What's Happening With Sam Nunberg? The Ex-Trump Aide Has A LOT To Say
On Monday, a former Trump aide went on record saying that he will no longer cooperate with an investigation into President Tump's potential and alleged collusion with Russia during the 2016 election. Sam Nunberg cited a subpoena and a request to appear before a grand jury, informing several news outlets on Monday that he was done working with the investigation, which is being led by special counsel Robert Mueller.
"Let him arrest me," Nunberg said in an interview with The Washington Post. "Mr. Mueller should understand I am not going in on Friday."
The Post reports that Nunberg provided a copy of what appeared to be a grand jury subpoena requesting documents pertaining to Trump and nine other people, as well as an email requesting his presence before a grand jury on Friday. The Post reports that the email appeared to have been sent from Mueller's office.
"I’m not spending 80 hours going over my emails with Roger Stone and Steve Bannon and producing them,” Nunberg told The Post. "Donald Trump won this election on his own. He campaigned his ass off. And there is nobody who hates him more than me."
Nunberg has not worked for the Trump campaign since August of 2015, when he was fired after posting a series of racist Facebook posts.
Nunberg said that he believes the Mueller investigation is seeking information about former Trump aide Roger Stone. Nunberg described Stone as his mentor.
"They want me to testify against Roger," Nunberg told CNN's Gloria Berger. "They want me to say that Roger was going around telling people he was colluding with Julian Assange. That's what they want. I'm not going to do it."
Julian Assange is the founder of WikiLeaks. Nunberg said that Stone did not work with the him.
"They think that Roger colluded with Julian Assange," Nunberg said. "I can tell you Roger did not collude with Julian Assange.
Stone, another former campaign adviser, quit the Trump campaign shortly after Nunberg was let go. As the Russia investigation has unfolded, Stone was asked by House Intelligence Committee members about potential ties to Assange. He has consistently denied any wrongdoing. In a recent statement provided to CNN, Stone doubled down on his innocence:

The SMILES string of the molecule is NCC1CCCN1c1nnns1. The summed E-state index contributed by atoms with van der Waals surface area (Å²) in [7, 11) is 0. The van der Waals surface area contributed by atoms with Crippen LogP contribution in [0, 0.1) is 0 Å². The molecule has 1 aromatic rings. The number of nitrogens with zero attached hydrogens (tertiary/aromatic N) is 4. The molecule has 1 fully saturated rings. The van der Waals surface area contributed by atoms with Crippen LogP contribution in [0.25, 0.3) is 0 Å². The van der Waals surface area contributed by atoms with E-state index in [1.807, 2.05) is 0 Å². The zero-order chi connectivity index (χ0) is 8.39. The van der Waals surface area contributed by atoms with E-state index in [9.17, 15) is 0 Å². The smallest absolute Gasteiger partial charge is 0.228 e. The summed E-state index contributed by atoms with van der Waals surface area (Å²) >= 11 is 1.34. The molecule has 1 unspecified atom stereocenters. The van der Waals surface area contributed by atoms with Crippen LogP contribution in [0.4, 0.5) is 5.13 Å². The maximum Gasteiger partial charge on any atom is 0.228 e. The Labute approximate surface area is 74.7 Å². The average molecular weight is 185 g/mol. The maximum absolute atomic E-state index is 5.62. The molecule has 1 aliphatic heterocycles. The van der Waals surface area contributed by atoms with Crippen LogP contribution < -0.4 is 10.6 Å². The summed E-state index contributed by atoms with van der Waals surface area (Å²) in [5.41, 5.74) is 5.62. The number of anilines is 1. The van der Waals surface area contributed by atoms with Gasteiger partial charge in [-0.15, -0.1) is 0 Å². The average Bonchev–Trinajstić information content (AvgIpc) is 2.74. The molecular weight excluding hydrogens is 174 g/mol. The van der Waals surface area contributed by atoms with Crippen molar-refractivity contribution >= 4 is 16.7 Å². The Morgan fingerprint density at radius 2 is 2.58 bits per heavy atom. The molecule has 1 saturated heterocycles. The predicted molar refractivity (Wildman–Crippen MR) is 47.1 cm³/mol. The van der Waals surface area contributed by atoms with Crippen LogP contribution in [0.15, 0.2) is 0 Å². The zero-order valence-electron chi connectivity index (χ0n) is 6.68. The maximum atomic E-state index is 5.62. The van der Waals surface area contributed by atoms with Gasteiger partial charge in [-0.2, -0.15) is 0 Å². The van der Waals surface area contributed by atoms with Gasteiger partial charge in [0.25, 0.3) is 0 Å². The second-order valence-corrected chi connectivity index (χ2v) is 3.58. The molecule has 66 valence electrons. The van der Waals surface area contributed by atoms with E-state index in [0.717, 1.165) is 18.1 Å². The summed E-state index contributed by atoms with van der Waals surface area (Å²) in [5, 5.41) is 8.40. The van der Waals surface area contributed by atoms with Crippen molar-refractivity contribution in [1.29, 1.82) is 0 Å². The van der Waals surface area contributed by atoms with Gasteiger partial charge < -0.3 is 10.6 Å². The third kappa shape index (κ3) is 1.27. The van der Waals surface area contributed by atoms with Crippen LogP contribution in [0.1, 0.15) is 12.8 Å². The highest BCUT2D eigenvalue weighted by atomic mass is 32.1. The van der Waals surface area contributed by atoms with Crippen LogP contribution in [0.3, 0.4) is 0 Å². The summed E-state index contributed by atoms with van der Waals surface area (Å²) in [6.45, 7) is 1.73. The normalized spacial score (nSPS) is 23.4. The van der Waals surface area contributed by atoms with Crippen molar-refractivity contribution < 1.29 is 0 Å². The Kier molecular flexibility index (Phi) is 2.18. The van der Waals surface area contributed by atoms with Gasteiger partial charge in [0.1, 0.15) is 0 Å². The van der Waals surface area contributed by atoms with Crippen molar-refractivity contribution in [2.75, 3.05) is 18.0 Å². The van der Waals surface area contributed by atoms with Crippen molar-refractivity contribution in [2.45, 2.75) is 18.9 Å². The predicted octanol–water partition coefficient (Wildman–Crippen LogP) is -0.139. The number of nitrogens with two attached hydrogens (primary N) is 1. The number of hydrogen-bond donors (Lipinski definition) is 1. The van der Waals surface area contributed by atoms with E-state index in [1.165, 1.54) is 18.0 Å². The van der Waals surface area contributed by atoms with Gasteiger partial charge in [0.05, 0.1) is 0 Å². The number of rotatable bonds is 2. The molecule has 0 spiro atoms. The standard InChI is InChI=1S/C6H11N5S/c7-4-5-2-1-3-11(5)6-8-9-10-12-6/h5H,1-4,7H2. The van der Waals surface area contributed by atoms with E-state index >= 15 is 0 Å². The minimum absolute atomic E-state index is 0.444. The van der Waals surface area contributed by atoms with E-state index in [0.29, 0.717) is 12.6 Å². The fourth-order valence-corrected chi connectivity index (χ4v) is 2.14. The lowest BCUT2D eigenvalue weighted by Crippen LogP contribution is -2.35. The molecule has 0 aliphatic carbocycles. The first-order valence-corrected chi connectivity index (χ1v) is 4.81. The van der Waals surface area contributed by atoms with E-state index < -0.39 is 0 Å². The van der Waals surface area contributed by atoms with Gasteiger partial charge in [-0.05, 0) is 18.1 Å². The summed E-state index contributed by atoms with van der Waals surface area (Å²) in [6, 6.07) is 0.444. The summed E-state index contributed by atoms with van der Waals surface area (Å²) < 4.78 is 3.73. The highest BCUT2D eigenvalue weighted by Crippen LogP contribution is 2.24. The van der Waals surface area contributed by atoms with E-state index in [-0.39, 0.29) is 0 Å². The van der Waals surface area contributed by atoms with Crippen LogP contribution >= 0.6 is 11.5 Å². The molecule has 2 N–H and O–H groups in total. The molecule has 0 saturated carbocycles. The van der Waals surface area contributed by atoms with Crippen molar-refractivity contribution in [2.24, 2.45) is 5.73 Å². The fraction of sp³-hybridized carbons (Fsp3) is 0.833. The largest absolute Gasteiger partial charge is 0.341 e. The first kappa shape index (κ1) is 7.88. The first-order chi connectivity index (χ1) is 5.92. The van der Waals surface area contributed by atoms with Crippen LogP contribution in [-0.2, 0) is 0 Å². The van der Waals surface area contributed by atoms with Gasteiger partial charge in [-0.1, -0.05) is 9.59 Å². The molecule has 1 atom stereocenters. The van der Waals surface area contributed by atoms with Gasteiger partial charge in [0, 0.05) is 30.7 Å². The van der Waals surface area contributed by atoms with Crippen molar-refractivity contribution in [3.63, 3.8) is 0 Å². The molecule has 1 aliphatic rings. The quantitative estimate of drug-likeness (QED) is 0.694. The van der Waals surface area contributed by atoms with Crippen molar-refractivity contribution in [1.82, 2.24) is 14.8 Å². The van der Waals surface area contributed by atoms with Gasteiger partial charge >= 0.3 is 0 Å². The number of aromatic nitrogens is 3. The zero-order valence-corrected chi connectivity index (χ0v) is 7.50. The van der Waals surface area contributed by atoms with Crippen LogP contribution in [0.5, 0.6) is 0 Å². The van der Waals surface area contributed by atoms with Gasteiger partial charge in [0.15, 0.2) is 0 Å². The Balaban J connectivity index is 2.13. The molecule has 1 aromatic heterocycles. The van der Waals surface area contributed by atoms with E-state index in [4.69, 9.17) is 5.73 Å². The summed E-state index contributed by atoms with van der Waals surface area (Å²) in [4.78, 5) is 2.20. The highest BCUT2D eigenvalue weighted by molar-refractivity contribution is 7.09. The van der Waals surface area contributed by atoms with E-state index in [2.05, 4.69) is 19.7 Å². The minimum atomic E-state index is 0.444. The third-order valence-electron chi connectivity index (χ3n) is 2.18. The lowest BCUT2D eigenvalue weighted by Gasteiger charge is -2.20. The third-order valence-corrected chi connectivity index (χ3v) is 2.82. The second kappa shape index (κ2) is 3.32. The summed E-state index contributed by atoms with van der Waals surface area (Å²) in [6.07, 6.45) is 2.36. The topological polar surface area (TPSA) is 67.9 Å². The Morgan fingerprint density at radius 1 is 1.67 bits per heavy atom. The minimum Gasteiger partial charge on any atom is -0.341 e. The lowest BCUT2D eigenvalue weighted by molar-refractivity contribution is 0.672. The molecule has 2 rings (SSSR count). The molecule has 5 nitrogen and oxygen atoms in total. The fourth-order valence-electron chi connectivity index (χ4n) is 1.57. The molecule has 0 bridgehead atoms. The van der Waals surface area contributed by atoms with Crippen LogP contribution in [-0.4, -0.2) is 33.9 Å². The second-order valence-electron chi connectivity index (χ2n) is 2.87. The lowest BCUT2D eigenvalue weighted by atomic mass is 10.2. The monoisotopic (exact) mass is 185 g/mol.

I was briefly part of the Trump campaign and has [sic] been the President's friend and adviser for decades; and would expect that Mueller's team would at some point ask for any documents or emails sent or written by me. But let me reiterate, I have no knowledge or involvement in Russian Collusion [sic] or any other inappropriate act.
Among Nunberg's complaints about the subpoena was that it would take him an extremely long time to compile the information that was requested. Some of the people whose communications with Nunberg the investigators are interested in seeing, such as Bannon and Stone, Nunberg said he communicated with every day.
Nunberg further decried the subpoena in an interview with CNN's Jake Tapper.
"I think Mueller has enough on Trump," Nunberg said. "He doesn't need me to start giving him information on Roger Stone and Steve Bannon. Jake, I communicated with Roger Stone and Steve Bannon 15 times a day. So I have to spend 80 hours going over emails?"
"I agree that it seems like a lot of time but it is law enforcement telling you that you have to do it," Tapper said. "Are you actually willing to go to jail for this?"
"I'm not cooperating. Arrest me," Nunberg responded, later adding, "You want to arrest me? Arrest me."
He then defended his stance using language frequently employed by the president. "You know what? When they start asking for stuff like this, Trump is right — it's a witch hunt."